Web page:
Parents of slain St. Louis officer want answers in killing by fellow officer

The St. Louis prosecutor raised concerns about how evidence was collected after last week's shooting.

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By Phil Helsel

The parents of a St. Louis police officer killed by another officer in a shooting police said was preceded by the two playing with a revolver have hired attorneys who say there haven’t been enough answers in the case and have pledged to launch their own inquiry.

A funeral was held for Officer Katlyn Alix, 24, on Wednesday, almost a week after she was allegedly shot in the chest by another police officer, Nathaniel Hendren, 29, at his apartment. Hendren is charged with involuntary manslaughter and armed criminal action.

"I'm still waiting for the answers,” Alix’s mother said Wednesday at a news conference with their attorneys in St. Louis.

The casket of St. Louis Police Officer Katlyn Alix is carried out of the Cathedral Basilica of St. Louis after her funeral on Jan. 30, 2019.David Carson / St. Louis Post-Dispatch via AP

This week the prosecutor, Circuit Attorney Kimberly M. Gardner, sent a letter to the city's police chief and the head of the Department of Public Safety raising questions about how evidence was collected after the early morning shooting in Hendren's apartment, which officials said occurred as Hendren and another officer were on-duty and Alix was off-duty.

In the letter dated Monday, Gardner wrote that that "there was probable cause at the scene that drugs or alcohol may be a contributing factor in a potential crime," that her office requested blood draws from the officers but that police said the hospital would not honor her office's search warrant to draw blood, and the prosecutor wrote "this procedure is common in criminal investigations."

Instead, Gardner wrote that "my team was told that a breath test was taken as well as a urine analysis in lieu of the more exact blood specimen test," and that those samples were collected by the police Internal Affairs under a court decision called Garrity. Garrity protects officers from self-incrimination and could affect what information is able to be used in criminal cases.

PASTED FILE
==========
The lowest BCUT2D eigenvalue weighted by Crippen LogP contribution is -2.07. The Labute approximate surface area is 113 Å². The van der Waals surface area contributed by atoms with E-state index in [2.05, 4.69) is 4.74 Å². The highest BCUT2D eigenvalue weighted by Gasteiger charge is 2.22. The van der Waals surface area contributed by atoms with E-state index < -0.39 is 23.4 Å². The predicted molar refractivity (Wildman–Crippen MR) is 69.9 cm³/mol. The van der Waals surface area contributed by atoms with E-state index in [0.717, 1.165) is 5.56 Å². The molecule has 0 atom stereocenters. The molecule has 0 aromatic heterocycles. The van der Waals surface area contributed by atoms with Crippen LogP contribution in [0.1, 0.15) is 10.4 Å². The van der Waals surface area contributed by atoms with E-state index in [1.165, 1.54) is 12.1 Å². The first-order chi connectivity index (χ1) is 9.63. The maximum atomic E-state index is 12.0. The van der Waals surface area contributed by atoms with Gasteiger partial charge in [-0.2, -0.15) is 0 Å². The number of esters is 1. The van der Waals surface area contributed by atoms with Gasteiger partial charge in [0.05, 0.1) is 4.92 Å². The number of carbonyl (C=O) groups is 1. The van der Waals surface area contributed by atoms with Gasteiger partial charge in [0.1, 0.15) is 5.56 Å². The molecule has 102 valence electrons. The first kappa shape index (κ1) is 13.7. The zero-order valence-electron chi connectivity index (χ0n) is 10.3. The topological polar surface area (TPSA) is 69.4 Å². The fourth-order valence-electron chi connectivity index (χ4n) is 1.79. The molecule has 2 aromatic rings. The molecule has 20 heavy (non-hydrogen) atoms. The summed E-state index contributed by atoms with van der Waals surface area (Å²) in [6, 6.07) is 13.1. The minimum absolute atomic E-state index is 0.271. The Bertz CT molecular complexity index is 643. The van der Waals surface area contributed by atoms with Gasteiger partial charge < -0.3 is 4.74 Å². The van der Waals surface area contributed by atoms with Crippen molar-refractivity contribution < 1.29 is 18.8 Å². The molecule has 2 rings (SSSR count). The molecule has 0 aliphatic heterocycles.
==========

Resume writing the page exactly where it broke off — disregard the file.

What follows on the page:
St. Louis Police Officer Katlyn Alix was killed in a shooting on Jan. 24, 2019.St. Louis Police Department

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Gardner said the way they were collected "appears as an obstructionist tactic to prevent us from understanding the state of the officers during the commission of this alleged crime." Gardner also suggested that police were too quick to call the shooting of Alix accidental.

Susan Ryan, a spokeswoman for the Circuit Attorney’s office, said Wednesday they have not been provided the results of the tests yet.

Jimmie Edwards, director of the St. Louis Department of Public Safety, said in an interview with reporters on Tuesday that "our officers are not obstructionists" and that police process scenes of crimes and they make the decisions with respect to what evidence to collect, and provide that evidence to the prosecutor’s office.

"To suggest that an officer is engaged in any obstruction of justice is ludicrous," Edwards said.

He said urine tests are often used in cases and under department policies are collected "within a very definite and finite period of time." He said the court case Garrity "does not prevent us from testing under our policy."

A request for comment on Gardner's letter that was sent to a police department spokesperson on Tuesday has not been returned.

Hendren's attorney, Talmage E. Newton IV, has said "There is no evidence, nor will there ever be, that this was anything more than a tragic accident. Nate Hendren is devastated by the loss of Katlyn Alix."

Newton said in a statement Tuesday about Gardner’s letter to police that "Circuit Attorney Kim Gardner’s own words show that not only did she rush to judgment in charging Officer Nathaniel Hendren with a crime just one day after Officer Alix's death, but that she did so without gathering facts or evidence in a thorough, objective or legal way."

Aimee Lyn Wahlers, left, and Logan Chadwick, the mother and brother of St. Louis Police Officer Katlyn Alix, watch as her casket is carried out of the Cathedral Basilica of St. Louis for after her funeral on Jan. 30, 2019.David Carson / St. Louis Post-Dispatch via AP

Attorneys for Alix's family said they are not making any determinations based on news reports, and have not made a decision about whether a civil matter will be pursued in the case. They have requested that evidence and other information be preserved.

"We need to sort through the fact and the fiction, and what’s rumor and what’s real," attorney Scott Rosenblum said. "And we intend to do that."

"The answers will go a long way. And right now, there’s not enough and there hasn’t been enough answers to this family's questions. And that’s the most important thing," he said. "Where that takes us, I don’t think we can say at this point, but we certainly will get to the bottom of it."

Alix’s father, Ron Alix, said that the family wants to know what happened. He said he wants his daughter remembered as "a beautiful girl" and that "she'd walk into the room and light it up."

"This world lost a lot," he said. "When we lost Katie, we lost a lot."

"We're going to miss her so much. I don't — I don’t know what else I can say,” Ron Alix said.

"Katie should be in our hearts every day," he said. "Every minute."